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|A common complaint of people considering the suggestions of the Center for Nonviolent
Communication (CNVC) and the web forums of Synergy Communication and Pondering NVC is
that 'NVCers' do not come across as authentically empathic. In other words, we pretend to
empathy we don't have. Many consider that this is inevitable -- for two reasons.
First, the NVC journey of developing an empathic way of being from the judging, diagnosing,
competing, demanding, and ignoring! ways of being from which most of us begin (at least in
some respects!) is not at all easy. So of course we will be caught aspiring to more empathy than
we may actually feel in our hearts. And second, language can rarely convey all of what we want
to express: most especially, there is very often a gap between what we want to convey that will
fully express all the sentiments we feel and what we actually do convey in the language we have
put to the attentions of others -- attentions which, like our own, can wander.
These are major factors, to be sure. But there's also another factor involved here -- one that is
coming from a part of our psyches of which only a few of us are aware, let alone always fully
conscious. It is that the linguistic form by which Marshall Rosenberg, the founder of the Center, its
Director of Education, and also author of its most widely read book "Nonviolent Communication:
A Language of Life", illustrates how to express our feelings embodies a linguistic anomaly. The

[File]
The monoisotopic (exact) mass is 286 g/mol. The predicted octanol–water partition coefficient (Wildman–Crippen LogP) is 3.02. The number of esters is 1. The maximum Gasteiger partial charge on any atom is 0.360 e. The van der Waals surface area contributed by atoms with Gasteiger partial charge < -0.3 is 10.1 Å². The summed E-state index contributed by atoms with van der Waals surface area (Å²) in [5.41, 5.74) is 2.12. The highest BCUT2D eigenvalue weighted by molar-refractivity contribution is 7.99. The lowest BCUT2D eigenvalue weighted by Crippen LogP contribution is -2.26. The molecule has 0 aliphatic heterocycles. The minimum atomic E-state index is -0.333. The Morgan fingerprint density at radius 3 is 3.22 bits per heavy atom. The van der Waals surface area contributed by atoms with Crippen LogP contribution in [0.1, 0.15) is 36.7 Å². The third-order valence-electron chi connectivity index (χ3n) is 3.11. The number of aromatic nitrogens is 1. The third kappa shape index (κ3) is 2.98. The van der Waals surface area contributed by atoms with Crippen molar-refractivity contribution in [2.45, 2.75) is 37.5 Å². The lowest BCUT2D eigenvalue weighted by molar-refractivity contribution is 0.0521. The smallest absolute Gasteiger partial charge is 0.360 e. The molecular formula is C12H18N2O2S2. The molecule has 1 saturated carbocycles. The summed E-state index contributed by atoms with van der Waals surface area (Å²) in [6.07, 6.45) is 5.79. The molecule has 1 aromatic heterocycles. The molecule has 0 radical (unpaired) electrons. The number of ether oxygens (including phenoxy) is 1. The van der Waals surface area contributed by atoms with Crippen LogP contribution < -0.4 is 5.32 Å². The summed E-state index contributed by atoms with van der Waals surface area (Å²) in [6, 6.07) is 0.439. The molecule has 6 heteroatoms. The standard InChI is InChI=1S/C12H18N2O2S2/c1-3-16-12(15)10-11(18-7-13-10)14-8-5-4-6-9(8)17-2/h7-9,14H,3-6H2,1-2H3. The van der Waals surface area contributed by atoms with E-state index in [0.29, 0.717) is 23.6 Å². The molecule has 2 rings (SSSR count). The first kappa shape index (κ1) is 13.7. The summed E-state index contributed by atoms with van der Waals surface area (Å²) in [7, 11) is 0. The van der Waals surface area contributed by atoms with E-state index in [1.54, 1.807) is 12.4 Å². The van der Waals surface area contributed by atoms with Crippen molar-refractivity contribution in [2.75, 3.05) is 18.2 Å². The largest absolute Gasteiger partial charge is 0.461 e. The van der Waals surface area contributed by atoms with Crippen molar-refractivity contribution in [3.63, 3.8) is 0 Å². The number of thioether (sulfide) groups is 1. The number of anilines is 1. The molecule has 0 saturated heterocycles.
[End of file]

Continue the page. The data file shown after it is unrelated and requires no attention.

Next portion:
anomaly lies in the ambivalences surrounding the meanings of the various tenses and
conjugations of the verb 'to be', specifically in the term 'I am', as in "I am (an NVCer, for
Those familiar with that book will recall that he models use of the "I am (whatever)" construction
(IAW, or Eeyore) in conjunction with a list of, for the most part, passive adjectival words such as
"afraid, disgusted, absorbed, engrossed, moved, disgruntled, frustrated, shaky". "I am 'X passive
adjective'" statements tend, logically, to reinforce the feeling that we are those feelings, i.e. at
that moment that is who we are; and this can, but not always, keep us from making the effort
to discover, or keep presently in mind, the reality that we can actively introspect to allow into our
conscious minds an idea or memory likely to move our states of being into more equanimous
ones. What I want to convey here is that articulation of another linguistic construction than the
Eeyore construction advocated in MR's book can sometimes be extremely helpful in engaging our
own innermost resources for gaining, or returning to, the equanimous (centred) states from which
we can generate other ways of proceeding than the one then dominating our mind.
Specifically I propose the "I have 'X emotion' now" form of I-statement (IHXEN -- an acronym
pronounced Eye-Zen), where 'X emotion' is limited to a noun, such as anger, concern, grief, joy or
any noun such as those on the list supplied at the end of this paper for this purpose, or any noun
phrase, such as risng alarm. The specific reasons for why I particularly propose IHXENs are not
easy to explain quickly, but this link supplies some rational reasons for doing so, which is to say,
reasons with which others in our circle are likely in due course to agree because they constitute a
more enlightened view; and this link is to a narrative of a real instance in which this approach
resulted in both a restoration of justice and the goodwill with which to build better teamwork.
The IHXEN linguistic is not an easy one to articulate, at least not yet, because (1) few of us have
mastered the emotion nouns required to do so and (2) "it doesn't feel 'normal (i.e. customary)'".
Yet few of us have mastery of the (mostly) passive adjectives suggested in the various NVC lists